Northeastern Section (45th Annual) and Southeastern Section (59th Annual) Joint Meeting (13-16 March 2010)

Paper No. 4
Presentation Time: 2:35 PM


LIBBY, Jill L., Department of the Earth Sciences, State University of New York College at Brockport, 350 New Campus Dr, Brockport, NY 14420, RICHARDS, Paul L., Dept. of Earth Sciences, The College at Brockport, 350 Newcampus Lane, Brockport, NY 14420, KUHL, Alexandria, Department of Geology, Michigan State University, 317 Natural Sciences Building, East Lansing, MI 48824 and LYZWA, Michael, Water Resources, State University the college at Brockport, 350 New Campus Drive, Brockport, NY 14420,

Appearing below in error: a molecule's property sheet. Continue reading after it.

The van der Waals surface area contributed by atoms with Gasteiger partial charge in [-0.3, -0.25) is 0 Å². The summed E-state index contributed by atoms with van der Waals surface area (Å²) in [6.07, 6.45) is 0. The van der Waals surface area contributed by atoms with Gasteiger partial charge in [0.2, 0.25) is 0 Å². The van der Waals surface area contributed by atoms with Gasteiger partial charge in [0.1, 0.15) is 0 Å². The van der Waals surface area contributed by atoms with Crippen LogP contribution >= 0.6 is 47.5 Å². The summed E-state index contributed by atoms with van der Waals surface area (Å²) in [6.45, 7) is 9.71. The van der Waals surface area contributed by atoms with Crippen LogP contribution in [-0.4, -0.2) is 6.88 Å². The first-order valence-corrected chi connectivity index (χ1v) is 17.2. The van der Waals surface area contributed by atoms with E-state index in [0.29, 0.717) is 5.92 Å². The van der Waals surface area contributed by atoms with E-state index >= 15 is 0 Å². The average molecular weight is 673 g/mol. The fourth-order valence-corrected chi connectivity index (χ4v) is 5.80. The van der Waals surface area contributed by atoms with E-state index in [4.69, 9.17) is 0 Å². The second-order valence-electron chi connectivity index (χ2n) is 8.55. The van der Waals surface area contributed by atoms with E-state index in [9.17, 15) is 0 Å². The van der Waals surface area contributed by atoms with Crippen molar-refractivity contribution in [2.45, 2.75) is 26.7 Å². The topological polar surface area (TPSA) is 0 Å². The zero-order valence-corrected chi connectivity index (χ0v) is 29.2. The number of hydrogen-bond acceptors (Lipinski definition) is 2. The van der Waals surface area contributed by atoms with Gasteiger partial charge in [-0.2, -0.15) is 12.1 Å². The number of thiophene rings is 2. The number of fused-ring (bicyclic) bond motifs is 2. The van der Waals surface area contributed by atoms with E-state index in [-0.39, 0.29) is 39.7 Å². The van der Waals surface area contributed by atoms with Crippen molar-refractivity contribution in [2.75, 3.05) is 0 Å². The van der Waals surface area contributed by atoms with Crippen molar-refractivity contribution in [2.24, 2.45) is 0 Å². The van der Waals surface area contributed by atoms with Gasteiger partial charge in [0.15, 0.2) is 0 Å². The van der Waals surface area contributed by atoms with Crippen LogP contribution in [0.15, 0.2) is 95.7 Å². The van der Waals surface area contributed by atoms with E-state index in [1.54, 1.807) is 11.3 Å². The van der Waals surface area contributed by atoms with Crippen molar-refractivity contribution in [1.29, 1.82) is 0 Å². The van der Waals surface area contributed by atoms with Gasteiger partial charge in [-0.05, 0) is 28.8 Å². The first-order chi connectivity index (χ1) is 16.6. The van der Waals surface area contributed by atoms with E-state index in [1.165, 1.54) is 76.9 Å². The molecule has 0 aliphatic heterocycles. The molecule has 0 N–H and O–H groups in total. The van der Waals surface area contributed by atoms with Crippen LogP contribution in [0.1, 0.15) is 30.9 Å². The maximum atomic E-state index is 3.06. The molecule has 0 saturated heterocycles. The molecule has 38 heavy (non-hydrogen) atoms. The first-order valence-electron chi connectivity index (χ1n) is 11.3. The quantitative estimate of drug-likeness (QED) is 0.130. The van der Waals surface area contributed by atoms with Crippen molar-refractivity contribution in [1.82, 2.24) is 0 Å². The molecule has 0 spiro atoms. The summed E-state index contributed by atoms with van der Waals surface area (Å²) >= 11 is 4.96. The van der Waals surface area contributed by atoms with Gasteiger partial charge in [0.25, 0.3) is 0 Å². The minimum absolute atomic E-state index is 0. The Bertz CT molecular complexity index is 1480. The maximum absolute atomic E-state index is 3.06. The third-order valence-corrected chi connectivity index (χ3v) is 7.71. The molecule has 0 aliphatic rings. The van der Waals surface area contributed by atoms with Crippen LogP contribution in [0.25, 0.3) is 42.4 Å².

The purpose of this is to determine the source, groundwater or stream water, of conduit flow coming from Buttermilk Falls, in LeRoy NY. Buttermilk Falls is formed from Oatka Creek eroding the Onondaga escarpment and exposing the fractures and bedding plains of limestone. Oatka Creek is a karst stream that interacts with sinkholes, fractures and exposed bedrock, making it highly susceptible to groundwater surface water interactions. The hypothesis for this report is that water emerging from the conduit flows is dominated by stream flow in the summer, because there is little to no discharge over the falls. Data was collected for the conduits, groundwater and stream flow and tested for cations, anions, soluble reactive phosphorous, total phosphorous and temperature. After statistical comparison between the areas only total phosphorous, soluble reactive phosphorous, calcium, magnesium and temperature showed significant differences between the stream flow and groundwater. The temperature regimes show that deeper penetration into the surface results in lower temperatures and less diurnal variation comparable to regional subsurface temperatures. Two end member mixing models were run to calculate percentages for conduit flow and downstream flow. The mixing models showed that the conduit flow could be comprised of anywhere from 97% to 34% stream flow. The downstream mixing model showed that it could be comprised of anywhere between 91% to 45% stream water. In conclusion this report has disproved my hypothesis. My hypothesis was disproved because the conduit flow and downstream flow are complicated mixtures of both groundwater and stream flow.